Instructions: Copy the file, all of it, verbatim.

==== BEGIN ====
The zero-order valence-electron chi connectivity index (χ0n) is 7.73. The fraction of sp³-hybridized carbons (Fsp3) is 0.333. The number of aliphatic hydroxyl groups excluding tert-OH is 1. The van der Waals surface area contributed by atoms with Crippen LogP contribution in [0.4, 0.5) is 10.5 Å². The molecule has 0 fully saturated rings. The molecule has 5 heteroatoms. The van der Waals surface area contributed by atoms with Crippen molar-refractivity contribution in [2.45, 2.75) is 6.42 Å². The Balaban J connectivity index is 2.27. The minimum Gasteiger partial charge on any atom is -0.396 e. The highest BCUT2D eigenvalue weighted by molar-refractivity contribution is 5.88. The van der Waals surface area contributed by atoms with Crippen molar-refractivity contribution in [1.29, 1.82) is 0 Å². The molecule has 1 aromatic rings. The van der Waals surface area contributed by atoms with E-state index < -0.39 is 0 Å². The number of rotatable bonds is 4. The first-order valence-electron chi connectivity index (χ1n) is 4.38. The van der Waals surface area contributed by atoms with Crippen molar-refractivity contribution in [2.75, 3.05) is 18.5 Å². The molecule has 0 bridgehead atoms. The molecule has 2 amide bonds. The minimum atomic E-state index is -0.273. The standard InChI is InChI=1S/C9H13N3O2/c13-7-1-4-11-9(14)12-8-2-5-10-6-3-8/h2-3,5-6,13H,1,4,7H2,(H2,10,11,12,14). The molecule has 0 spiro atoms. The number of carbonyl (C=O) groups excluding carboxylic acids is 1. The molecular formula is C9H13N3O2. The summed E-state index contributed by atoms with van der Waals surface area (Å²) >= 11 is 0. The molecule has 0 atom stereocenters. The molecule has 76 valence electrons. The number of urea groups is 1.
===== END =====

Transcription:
The zero-order valence-electron chi connectivity index (χ0n) is 7.73. The fraction of sp³-hybridized carbons (Fsp3) is 0.333. The number of aliphatic hydroxyl groups excluding tert-OH is 1. The van der Waals surface area contributed by atoms with Crippen LogP contribution in [0.4, 0.5) is 10.5 Å². The molecule has 0 fully saturated rings. The molecule has 5 heteroatoms. The van der Waals surface area contributed by atoms with Crippen molar-refractivity contribution in [2.45, 2.75) is 6.42 Å². The Balaban J connectivity index is 2.27. The minimum Gasteiger partial charge on any atom is -0.396 e. The highest BCUT2D eigenvalue weighted by molar-refractivity contribution is 5.88. The van der Waals surface area contributed by atoms with Crippen molar-refractivity contribution in [1.29, 1.82) is 0 Å². The molecule has 1 aromatic rings. The van der Waals surface area contributed by atoms with E-state index < -0.39 is 0 Å². The number of rotatable bonds is 4. The first-order valence-electron chi connectivity index (χ1n) is 4.38. The van der Waals surface area contributed by atoms with Crippen molar-refractivity contribution in [2.75, 3.05) is 18.5 Å². The molecule has 0 bridgehead atoms. The molecule has 2 amide bonds. The minimum atomic E-state index is -0.273. The standard InChI is InChI=1S/C9H13N3O2/c13-7-1-4-11-9(14)12-8-2-5-10-6-3-8/h2-3,5-6,13H,1,4,7H2,(H2,10,11,12,14). The molecule has 0 spiro atoms. The number of carbonyl (C=O) groups excluding carboxylic acids is 1. The molecular formula is C9H13N3O2. The summed E-state index contributed by atoms with van der Waals surface area (Å²) >= 11 is 0. The molecule has 0 atom stereocenters. The molecule has 76 valence electrons. The number of urea groups is 1.